Law Enforcement May Analyze Your Sewage For Drugs
Researchers have discovered that what you flush down the toilet
can reveal your deepest secrets.
Law enforcement agencies in China are already analyzing what you flush
to discover if you might be abusing prescription and illegal drugs.
Scientists call this "wastewater-based epidemiology".
By mid 2000s, studies were looking for metabolites,
traces of drugs broken down in the body and excreted through urine.
By the mid 2010s, this research was mainstream.
So far, outside China, this has been limited to community-wide studies.
What drugs are used by citizens of a city, or students at a university,
and when do they use them?
Many of these studies have simply verified expectations.
College students use prescription medicines as "smart drugs",
especially around exam times.
People in Medellín, Colombia use a lot of cocaine.
Cocaine use around the world goes up over the weekend.
With cautious quantitative analysis, researchers found
that they could put useful numbers on estimates.
For example, in Lausanne, Switzerland they measured morphine metabolites
in the wastewater stream and compared that to what was known to have
been prescribed for medical reasons.
They estimated a city-wide daily consumption of 13 grams of heroin.
Then they compared that to transactions by known suppliers,
to estimate how many heroin dealers remained active.
Sludge digestion tanks at New York City's
Wards Island Wastewater Treatment Plant.
People May Lie, But Their Urine Doesn't
Illicit drug use is, by definition, illegal.
On top of that, there is a social stigma.
Even if you don't care about the legal issues,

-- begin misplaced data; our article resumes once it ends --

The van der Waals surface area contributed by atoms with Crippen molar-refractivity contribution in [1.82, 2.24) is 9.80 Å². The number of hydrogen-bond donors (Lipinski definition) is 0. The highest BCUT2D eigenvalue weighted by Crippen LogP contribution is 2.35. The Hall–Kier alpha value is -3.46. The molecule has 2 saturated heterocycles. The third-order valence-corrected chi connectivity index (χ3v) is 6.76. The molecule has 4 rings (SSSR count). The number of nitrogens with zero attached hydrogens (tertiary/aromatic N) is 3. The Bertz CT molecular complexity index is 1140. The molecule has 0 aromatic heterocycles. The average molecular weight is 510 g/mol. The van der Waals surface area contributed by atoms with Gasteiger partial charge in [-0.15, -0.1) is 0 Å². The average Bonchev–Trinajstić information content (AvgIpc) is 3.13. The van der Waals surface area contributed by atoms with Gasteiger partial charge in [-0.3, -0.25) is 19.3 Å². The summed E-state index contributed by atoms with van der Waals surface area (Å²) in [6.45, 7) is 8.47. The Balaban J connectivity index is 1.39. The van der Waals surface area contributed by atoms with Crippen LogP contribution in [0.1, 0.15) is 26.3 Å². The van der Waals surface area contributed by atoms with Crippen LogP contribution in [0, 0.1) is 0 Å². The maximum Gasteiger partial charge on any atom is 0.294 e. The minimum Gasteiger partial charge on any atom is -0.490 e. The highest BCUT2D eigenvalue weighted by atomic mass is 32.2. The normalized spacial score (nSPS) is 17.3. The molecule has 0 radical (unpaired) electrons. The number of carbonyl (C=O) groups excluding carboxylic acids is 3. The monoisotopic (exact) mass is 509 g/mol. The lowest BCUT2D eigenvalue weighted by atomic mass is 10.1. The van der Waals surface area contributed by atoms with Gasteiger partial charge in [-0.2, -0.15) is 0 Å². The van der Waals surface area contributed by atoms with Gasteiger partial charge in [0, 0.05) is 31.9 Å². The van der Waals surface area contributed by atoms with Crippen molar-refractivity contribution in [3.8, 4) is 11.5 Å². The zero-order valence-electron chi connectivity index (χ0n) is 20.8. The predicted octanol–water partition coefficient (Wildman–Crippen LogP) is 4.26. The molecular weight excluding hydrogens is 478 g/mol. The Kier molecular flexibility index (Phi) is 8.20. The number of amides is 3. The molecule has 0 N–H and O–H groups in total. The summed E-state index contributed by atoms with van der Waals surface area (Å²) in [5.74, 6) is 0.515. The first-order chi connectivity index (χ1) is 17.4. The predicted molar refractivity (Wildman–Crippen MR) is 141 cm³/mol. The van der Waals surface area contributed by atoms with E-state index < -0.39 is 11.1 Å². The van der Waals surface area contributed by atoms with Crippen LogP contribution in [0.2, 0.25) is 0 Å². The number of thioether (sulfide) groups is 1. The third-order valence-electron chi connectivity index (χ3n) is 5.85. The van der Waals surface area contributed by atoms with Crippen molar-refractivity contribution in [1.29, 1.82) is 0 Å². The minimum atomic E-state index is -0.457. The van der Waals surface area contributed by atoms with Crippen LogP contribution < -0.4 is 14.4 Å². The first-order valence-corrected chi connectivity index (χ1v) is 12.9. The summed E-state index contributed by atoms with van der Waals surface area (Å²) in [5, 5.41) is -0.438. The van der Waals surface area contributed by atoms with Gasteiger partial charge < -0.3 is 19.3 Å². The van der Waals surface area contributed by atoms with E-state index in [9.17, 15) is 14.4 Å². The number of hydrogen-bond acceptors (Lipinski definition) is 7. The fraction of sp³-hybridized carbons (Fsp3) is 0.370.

you will likely give misleading or inaccurate answers.
The truth is hidden — in your sewage.
Meanwhile the European Monitoring Centre for Drugs and Drug Addiction
is trying to collate information on drug use across the continent
in order to better respond to drug use.
80-90% of the population in western Europe is connected to
primary sewage treatment systems, versus only 40-65% in eastern Europe.
In cities with high coverage of sewage treatment, sampling at treatment plant
inlets provides a "diluted and pooled community urine sample",
to quote one of the studies.
Urine Reveals Drug Use In 11 Countries Across Europe
A group of scientists from across Europe published a
study of wastewater in 19 cities in 11 countries.
They collected sewage samples around the clock during one week.
They then looked for urinary biomarkers of several illicit drugs,
discovering which drugs were used more in which cities.
The samples were collected from the inlets of 21 sewage treatment plants
in those 19 cities.
The samples were collected through the day,
so they were all 24-hour composite samples.
The cities were:
Belgium: Antwerp and Brussels,
Czech Republic: Budweis,
Finland: Helsinki and Turku,
Netherlands: Amsterdam, Eindhoven, and Utrecht,
Spain: Barcelona, Castellón, Santiago de Compostela, and Valencia,
Sweden: Stockholm and Umeå, and
Comparing illicit drug use in 19 European cities
through sewage analysis
The samples were sent through liquid chromatography and mass spectrometry.
The methods and equipment were capable of measuring at ng/L concentrations.
They were looking for biomarkers of cocaine,
MDMA or ecstasy,
They found that cocaine was a drug of the
Netherlands, Spain, and the UK, and not of the east and north.
The highest estimated per-capita cocaine use was in Antwerp, and then
in decreasing order, Amsterdam, Valencia, Eindhoven, Barcelona,
London, Castellón, and Utrect.
Those cities consumed 987-1998 mg/day/1000 inhabitants.
The lowest cocaine consumption was in Budweis, Zagreb, Helsinki, Turku,
Oslo, Stockholm, and Umeå, just 2-145 mg/day/1000 inhabitants.
For those countries with multiple cities in the study,
the larger cities had higher per-capita cocaine use.
More in Helsinki than Turku, more in Stockholm than Umeå, and so on.
MDMA or Ecstasy was most common
in the Netherlands and the UK, with the highest per-capita levels